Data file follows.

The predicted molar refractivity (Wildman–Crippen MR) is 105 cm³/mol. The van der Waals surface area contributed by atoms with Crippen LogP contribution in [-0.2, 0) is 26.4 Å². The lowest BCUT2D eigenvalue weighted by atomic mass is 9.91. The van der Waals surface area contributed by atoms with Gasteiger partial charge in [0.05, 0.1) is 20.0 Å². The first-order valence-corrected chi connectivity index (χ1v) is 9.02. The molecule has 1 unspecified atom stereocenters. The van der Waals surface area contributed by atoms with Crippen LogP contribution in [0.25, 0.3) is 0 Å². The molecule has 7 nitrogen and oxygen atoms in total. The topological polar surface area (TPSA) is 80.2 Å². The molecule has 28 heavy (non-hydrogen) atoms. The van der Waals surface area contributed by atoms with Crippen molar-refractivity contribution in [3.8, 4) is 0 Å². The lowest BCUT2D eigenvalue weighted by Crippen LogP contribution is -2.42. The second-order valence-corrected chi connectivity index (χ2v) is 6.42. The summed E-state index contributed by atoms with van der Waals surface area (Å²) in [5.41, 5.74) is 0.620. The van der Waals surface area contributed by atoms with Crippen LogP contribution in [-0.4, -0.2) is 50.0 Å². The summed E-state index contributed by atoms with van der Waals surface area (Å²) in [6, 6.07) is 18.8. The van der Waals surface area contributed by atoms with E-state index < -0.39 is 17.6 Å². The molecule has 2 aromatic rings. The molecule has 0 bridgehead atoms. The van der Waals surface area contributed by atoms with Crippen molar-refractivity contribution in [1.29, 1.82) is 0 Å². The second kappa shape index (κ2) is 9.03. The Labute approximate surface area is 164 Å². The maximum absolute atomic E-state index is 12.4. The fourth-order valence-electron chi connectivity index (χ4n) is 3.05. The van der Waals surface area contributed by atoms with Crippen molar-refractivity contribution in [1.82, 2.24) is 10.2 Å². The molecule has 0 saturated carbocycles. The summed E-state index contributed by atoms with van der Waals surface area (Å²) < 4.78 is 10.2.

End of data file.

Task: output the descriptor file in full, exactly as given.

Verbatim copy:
The predicted molar refractivity (Wildman–Crippen MR) is 105 cm³/mol. The van der Waals surface area contributed by atoms with Crippen LogP contribution in [-0.2, 0) is 26.4 Å². The lowest BCUT2D eigenvalue weighted by atomic mass is 9.91. The van der Waals surface area contributed by atoms with Gasteiger partial charge in [0.05, 0.1) is 20.0 Å². The first-order valence-corrected chi connectivity index (χ1v) is 9.02. The molecule has 1 unspecified atom stereocenters. The van der Waals surface area contributed by atoms with Crippen LogP contribution in [0.25, 0.3) is 0 Å². The molecule has 7 nitrogen and oxygen atoms in total. The topological polar surface area (TPSA) is 80.2 Å². The molecule has 28 heavy (non-hydrogen) atoms. The van der Waals surface area contributed by atoms with Crippen molar-refractivity contribution in [3.8, 4) is 0 Å². The lowest BCUT2D eigenvalue weighted by Crippen LogP contribution is -2.42. The second-order valence-corrected chi connectivity index (χ2v) is 6.42. The summed E-state index contributed by atoms with van der Waals surface area (Å²) in [5.41, 5.74) is 0.620. The van der Waals surface area contributed by atoms with Crippen LogP contribution in [-0.4, -0.2) is 50.0 Å². The summed E-state index contributed by atoms with van der Waals surface area (Å²) in [6, 6.07) is 18.8. The van der Waals surface area contributed by atoms with E-state index < -0.39 is 17.6 Å². The molecule has 2 aromatic rings. The molecule has 0 bridgehead atoms. The van der Waals surface area contributed by atoms with Crippen molar-refractivity contribution in [1.29, 1.82) is 0 Å². The second kappa shape index (κ2) is 9.03. The Labute approximate surface area is 164 Å². The maximum absolute atomic E-state index is 12.4. The fourth-order valence-electron chi connectivity index (χ4n) is 3.05. The van der Waals surface area contributed by atoms with Crippen molar-refractivity contribution in [1.82, 2.24) is 10.2 Å². The molecule has 0 saturated carbocycles. The summed E-state index contributed by atoms with van der Waals surface area (Å²) < 4.78 is 10.2.